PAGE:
Album Review: Freetown Sound
Blood Orange gets personal, political, poppin on his latest album.
In an age when artists notoriously push back album release dates (looking at you, Frank Ocean), Dev Hynes, formerly known as Lightspeed Champion and currently as Blood Orange, has broken away from the mold. Hynes recently surprised his fans by releasing his latest project (and third as Blood Orange), “Freetown Sound,” three days early on June 28.
Hynes’ latest work provokes the question: how can an artist who embraces counterculture so wholeheartedly and whose fluid identity espouses individuality, make such accessible pop music?
“Freetown Sound” feels as if Hynes deconstructed entire decades and genres of music, then weaved together scattered bits and pieces into a stand alone body of work that all music-lovers can connect with.
It’s difficult to truly appreciate the album after only a casual first listen. Certain lyrics and melodies repeat on several songs and it takes multiple playthroughs to pick up on how interrelated all of the tracks are.
One of the album’s best tracks is “E.V.P.,” and to understand it is an integral step towards understanding the album as a whole. While Hynes doesn’t make it clear what E.V.P. stands for in the context of his album, the term “ electronic voice phenomena,” is used by ghost-hunters to describe the sounds and voices that are supposedly made by ghosts and caught on tape. While the song certainly feels spectral, it also effortlessly oscillates between several different styles; from groovy 80’s base lines, to a crazy electronic drum solo to an atmospheric serenade over string instruments.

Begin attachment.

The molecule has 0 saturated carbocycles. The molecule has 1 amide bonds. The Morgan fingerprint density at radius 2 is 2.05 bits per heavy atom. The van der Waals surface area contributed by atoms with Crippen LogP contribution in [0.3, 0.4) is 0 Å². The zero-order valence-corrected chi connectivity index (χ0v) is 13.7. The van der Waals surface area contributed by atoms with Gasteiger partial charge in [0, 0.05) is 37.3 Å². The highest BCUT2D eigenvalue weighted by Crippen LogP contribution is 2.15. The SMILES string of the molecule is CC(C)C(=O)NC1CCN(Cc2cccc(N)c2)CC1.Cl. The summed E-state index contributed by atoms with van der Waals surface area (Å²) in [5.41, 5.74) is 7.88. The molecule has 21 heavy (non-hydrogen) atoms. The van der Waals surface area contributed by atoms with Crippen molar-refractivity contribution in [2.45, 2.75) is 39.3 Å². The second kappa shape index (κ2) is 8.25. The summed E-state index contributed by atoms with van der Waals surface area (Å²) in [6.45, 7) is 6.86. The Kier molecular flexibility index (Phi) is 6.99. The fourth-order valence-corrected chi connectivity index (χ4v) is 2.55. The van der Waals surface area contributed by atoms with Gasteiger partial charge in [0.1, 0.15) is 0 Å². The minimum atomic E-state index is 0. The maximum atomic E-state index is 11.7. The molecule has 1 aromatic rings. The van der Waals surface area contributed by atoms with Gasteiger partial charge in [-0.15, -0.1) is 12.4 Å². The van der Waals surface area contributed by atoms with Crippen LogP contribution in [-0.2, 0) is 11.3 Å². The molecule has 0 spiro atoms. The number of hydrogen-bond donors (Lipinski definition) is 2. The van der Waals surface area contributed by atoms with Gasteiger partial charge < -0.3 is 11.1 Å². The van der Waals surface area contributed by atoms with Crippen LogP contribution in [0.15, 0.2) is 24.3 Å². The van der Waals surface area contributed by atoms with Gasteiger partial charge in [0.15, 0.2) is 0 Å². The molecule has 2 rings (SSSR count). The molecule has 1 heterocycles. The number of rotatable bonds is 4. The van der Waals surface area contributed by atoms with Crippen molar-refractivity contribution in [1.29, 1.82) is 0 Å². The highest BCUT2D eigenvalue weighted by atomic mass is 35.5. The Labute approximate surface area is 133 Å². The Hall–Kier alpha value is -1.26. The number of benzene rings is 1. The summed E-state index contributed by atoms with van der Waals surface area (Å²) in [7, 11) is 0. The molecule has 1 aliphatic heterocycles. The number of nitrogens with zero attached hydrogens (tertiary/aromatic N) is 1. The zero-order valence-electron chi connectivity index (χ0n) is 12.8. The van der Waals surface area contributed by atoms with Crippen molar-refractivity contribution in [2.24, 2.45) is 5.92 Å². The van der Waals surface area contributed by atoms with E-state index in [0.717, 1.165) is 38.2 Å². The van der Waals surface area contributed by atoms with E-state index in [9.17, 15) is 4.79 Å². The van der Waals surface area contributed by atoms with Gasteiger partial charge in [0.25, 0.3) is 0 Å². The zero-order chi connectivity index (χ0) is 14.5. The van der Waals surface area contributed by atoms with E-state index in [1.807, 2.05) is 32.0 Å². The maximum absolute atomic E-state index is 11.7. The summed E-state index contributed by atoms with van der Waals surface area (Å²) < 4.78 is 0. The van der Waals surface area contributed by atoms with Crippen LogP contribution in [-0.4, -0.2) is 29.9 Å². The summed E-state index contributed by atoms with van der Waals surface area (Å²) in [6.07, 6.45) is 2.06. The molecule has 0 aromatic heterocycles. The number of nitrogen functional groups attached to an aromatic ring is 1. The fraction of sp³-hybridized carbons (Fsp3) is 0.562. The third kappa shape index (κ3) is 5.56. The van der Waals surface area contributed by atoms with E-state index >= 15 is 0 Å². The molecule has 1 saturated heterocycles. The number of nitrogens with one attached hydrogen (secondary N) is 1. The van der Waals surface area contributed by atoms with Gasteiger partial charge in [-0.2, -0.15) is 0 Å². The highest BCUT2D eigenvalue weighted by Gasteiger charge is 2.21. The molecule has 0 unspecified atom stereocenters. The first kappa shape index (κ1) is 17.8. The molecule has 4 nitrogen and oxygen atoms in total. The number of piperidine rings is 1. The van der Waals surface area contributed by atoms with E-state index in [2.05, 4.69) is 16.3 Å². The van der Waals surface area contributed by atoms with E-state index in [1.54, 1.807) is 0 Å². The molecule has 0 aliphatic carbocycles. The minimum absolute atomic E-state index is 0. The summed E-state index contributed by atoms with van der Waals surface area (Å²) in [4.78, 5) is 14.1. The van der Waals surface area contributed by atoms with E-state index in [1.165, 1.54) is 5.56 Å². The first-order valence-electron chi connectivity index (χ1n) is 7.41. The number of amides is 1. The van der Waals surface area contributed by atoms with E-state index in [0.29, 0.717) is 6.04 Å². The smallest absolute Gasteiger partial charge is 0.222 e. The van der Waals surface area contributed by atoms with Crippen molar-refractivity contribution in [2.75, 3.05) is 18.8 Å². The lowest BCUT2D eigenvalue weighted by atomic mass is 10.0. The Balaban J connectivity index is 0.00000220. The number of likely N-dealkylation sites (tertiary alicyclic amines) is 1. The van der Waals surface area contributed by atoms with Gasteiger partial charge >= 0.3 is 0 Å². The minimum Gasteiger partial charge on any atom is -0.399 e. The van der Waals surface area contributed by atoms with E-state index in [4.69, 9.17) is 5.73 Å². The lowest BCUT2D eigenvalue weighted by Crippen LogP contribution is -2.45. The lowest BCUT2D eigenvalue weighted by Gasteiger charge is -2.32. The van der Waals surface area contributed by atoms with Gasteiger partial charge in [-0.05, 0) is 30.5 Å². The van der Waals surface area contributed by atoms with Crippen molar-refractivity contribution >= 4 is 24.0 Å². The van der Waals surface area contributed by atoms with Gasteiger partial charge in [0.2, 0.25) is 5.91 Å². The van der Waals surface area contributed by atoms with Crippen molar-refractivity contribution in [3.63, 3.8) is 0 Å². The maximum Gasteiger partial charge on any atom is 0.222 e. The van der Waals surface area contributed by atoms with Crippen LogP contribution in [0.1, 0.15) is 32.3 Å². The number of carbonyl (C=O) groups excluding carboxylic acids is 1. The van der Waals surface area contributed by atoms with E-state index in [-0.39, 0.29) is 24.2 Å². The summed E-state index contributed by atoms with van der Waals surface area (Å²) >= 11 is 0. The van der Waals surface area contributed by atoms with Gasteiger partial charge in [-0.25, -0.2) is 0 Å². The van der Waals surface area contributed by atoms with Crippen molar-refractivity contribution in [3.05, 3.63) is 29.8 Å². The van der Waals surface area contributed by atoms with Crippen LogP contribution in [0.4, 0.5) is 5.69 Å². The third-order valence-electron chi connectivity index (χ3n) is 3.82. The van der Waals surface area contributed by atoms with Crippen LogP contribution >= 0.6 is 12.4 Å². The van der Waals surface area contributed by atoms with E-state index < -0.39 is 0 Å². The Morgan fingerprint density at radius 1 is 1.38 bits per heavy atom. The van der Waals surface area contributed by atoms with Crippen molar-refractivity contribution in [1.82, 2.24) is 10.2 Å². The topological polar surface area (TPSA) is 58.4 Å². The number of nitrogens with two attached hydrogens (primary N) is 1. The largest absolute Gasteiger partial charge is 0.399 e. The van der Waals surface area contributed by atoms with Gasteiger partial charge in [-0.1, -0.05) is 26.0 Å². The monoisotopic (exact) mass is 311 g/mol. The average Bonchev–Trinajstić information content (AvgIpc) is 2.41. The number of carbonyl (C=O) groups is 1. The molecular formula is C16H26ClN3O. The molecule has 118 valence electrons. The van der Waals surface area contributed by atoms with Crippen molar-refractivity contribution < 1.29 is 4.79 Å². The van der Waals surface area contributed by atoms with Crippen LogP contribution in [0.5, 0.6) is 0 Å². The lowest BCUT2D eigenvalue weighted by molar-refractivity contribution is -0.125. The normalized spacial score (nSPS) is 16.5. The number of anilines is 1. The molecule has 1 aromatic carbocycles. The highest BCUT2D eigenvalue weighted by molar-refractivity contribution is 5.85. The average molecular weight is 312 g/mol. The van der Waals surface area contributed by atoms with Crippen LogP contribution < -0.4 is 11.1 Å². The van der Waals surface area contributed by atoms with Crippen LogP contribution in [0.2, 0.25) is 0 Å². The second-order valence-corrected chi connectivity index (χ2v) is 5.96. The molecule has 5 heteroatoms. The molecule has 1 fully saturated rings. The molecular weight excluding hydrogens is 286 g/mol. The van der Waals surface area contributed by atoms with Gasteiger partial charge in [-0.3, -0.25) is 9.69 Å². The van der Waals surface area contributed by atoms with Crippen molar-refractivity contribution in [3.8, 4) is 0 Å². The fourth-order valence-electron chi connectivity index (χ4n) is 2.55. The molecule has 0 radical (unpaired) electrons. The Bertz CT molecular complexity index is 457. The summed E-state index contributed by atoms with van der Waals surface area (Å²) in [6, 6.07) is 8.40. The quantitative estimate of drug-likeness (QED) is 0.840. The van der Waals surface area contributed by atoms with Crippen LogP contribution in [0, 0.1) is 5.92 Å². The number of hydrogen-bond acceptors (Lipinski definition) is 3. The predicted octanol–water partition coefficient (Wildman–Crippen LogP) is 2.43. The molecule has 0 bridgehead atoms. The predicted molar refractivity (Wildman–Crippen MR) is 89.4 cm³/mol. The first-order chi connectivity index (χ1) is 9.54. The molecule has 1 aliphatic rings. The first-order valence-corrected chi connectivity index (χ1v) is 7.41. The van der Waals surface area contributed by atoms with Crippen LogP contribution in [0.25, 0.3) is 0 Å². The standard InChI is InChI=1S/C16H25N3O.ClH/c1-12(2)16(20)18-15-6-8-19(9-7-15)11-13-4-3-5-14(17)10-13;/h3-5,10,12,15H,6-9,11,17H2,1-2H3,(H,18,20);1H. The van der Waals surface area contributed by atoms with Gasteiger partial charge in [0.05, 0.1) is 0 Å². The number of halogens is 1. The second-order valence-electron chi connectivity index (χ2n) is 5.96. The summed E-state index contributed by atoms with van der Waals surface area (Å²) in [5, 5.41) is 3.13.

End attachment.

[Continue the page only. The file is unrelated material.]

The line, “Do you ever think, boy? Or does it just feel better alone?” appears first on “E.V.P.,” then again on the last track, “Better Numb.” Yet the production on “E.V.P.” compares more to several other songs ranging from “Juicy 1-4,” to “Best to You,” to “Love Ya.”
It’s this overlapping of elements that gives the album a cohesive sound.
It’s the album’s diverse list of features that make it a uniquely modern statement on identity politics.
Ta-Nahesi Coates, Ashlee Haze and Venus Xtravaganza are all featured on the album even though none of them are musicians but rather a preeminent author, slam poet and a transgender actor and performance artist, respectively. Include audio from Vince Staples, De La Soul, “Hands up! Don’t shoot!” protest chants and the documentary “Black Is...Black Ain’t,” and it becomes an unapologetically political album that broaches sexuality, feminism and being black in America.
Nelly Furtado, Carly Rae Jepsen, Zuri Marley, EmpressOf, Ava Raiin and Starchild also feature on the album in the traditional sense as supplementary vocalists.
Hynes officially announced the album on Instagram only three weeks before its release.
“My album is for everyone told they’re not BLACK enough, Too BLACK, Too QUEER, not QUEER the Right way, the underappreciated” the post said.
As someone who is neither, I don’t exactly feel qualified to fully review this album. Hynes’ references to migration, Christianity and black masculinity simply weren’t written for me. That being said, “Freetown Sound” is by no means an exclusive album. Recurring messages of liberation, jealousy, grief and joy ultimately leave listeners with the lasting thought: despite everything going against you, keep going.